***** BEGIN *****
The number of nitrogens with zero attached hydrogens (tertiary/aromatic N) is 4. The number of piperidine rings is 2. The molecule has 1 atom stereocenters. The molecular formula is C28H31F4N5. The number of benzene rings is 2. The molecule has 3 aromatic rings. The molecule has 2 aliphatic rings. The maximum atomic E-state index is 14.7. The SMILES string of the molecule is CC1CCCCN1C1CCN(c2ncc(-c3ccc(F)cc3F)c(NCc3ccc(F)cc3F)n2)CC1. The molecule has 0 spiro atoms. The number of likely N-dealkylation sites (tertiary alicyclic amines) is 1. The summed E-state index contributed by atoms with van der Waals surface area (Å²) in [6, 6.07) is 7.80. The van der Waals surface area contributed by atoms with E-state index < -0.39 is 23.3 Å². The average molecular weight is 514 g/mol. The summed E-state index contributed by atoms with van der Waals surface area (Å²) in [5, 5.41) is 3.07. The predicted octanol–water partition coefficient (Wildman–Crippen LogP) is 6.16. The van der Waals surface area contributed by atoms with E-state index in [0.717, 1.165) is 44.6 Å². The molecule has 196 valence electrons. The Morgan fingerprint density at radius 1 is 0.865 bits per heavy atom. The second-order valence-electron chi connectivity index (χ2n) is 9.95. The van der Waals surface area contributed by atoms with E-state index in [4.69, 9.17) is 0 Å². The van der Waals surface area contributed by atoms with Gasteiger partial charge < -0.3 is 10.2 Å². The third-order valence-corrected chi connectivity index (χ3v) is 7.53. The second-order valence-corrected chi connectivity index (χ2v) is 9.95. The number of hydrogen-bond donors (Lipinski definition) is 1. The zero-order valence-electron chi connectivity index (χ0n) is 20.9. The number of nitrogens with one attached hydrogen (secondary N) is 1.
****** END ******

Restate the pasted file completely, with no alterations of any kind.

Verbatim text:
The number of nitrogens with zero attached hydrogens (tertiary/aromatic N) is 4. The number of piperidine rings is 2. The molecule has 1 atom stereocenters. The molecular formula is C28H31F4N5. The number of benzene rings is 2. The molecule has 3 aromatic rings. The molecule has 2 aliphatic rings. The maximum atomic E-state index is 14.7. The SMILES string of the molecule is CC1CCCCN1C1CCN(c2ncc(-c3ccc(F)cc3F)c(NCc3ccc(F)cc3F)n2)CC1. The molecule has 0 spiro atoms. The number of likely N-dealkylation sites (tertiary alicyclic amines) is 1. The summed E-state index contributed by atoms with van der Waals surface area (Å²) in [6, 6.07) is 7.80. The van der Waals surface area contributed by atoms with E-state index < -0.39 is 23.3 Å². The average molecular weight is 514 g/mol. The summed E-state index contributed by atoms with van der Waals surface area (Å²) in [5, 5.41) is 3.07. The predicted octanol–water partition coefficient (Wildman–Crippen LogP) is 6.16. The van der Waals surface area contributed by atoms with E-state index in [0.717, 1.165) is 44.6 Å². The molecule has 196 valence electrons. The Morgan fingerprint density at radius 1 is 0.865 bits per heavy atom. The second-order valence-electron chi connectivity index (χ2n) is 9.95. The van der Waals surface area contributed by atoms with E-state index in [4.69, 9.17) is 0 Å². The van der Waals surface area contributed by atoms with Gasteiger partial charge < -0.3 is 10.2 Å². The third-order valence-corrected chi connectivity index (χ3v) is 7.53. The second-order valence-corrected chi connectivity index (χ2v) is 9.95. The number of hydrogen-bond donors (Lipinski definition) is 1. The zero-order valence-electron chi connectivity index (χ0n) is 20.9. The number of nitrogens with one attached hydrogen (secondary N) is 1.